Goldman Sachs boss Lloyd Blankfein has delivered a hint that Frankfurt will become a key European base for the Wall Street giant post-Brexit.
He tweeted: "Just left Frankfurt. Great meetings, great weather, really enjoyed it. Good, because I'll be spending a lot more time there. #Brexit".
The firm, which is known to have taken office space in Frankfurt, employs about 6,000 people in London.
Banks are particularly worried the UK will fail to strike an EU trade deal.
The firms fear that after Britain leaves the EU their businesses will lose "passporting rights", which allows them to sell financial services across borders.
Earlier this month, the Wall Street bank said it had agreed to lease office space at a new building in Frankfurt giving it space for up to 1,000 staff.
That would be five times the current staff of 200 and see the Wall Street giant bolstering activities including trading, investment banking and asset management.
Wolfgang Fink, Goldman's co-head in Germany, said in September that the bank may triple or quadruple its headcount in the country. The bank is also thought to be looking at expanding its operation in Paris.
Several international banks, insurers and asset managers are preparing to shift portions of their UK operations to the continent in preparation for Britain's divorce from the EU.
Frankfurt has emerged as the biggest beneficiary so far. Standard Chartered has committed to expanding or establishing offices in Germany, Citigroup has notified its bankers of plans to bolster its Frankfurt office, creating 150 jobs, and Morgan Stanley is on track to move as many as 200 staff.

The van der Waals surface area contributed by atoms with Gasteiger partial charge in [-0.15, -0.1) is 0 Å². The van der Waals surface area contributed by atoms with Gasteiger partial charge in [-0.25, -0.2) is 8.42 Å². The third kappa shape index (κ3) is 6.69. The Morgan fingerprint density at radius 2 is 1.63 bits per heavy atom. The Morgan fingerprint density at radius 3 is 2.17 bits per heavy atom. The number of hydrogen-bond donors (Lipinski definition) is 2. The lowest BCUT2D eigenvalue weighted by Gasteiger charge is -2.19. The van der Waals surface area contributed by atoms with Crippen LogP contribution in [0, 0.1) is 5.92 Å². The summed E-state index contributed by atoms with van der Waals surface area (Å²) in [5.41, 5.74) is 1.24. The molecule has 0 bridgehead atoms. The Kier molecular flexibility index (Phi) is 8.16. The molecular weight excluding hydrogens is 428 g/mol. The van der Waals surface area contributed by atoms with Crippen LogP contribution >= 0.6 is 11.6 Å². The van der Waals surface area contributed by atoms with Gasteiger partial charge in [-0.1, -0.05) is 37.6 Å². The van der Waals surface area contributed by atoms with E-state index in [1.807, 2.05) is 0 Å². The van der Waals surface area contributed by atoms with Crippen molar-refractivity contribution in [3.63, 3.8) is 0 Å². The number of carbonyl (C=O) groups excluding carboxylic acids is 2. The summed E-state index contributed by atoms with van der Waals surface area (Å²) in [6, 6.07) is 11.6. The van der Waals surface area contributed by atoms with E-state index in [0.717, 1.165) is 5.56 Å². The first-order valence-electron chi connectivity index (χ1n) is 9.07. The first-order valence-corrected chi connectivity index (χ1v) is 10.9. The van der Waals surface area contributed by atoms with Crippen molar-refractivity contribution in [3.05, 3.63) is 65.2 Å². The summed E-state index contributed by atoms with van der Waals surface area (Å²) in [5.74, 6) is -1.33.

The prime minister's spokesman said No 10 would not comment on each statement made about Brexit, but added: "London is and will remain the world's leading financial centre.
"We have the breadth of talent, legal system, regulation and deep pools of capital that are simply unrivalled by centres in Europe."
Mr Blankfein, in Germany for what a Goldman spokesman said were "client meetings", is no fan of Brexit. He warned in May that it would "stall" the City of London's development and could even erode its position as a global financial centre.
The Goldman chairman and chief executive is not a prolific tweeter, having done so just 20 times since he started posting on the social messaging service in June.
Despite possibly spending more time in Frankfurt, however, he appears to have a soft spot for London.
He tweeted on 26 June: "Beautiful day in London. Streets busy, everyone out, no concession to terror threats. Have to admire the Brits."
Goldman declined to comment further on Mr Blankfein's Frankfurt tweet.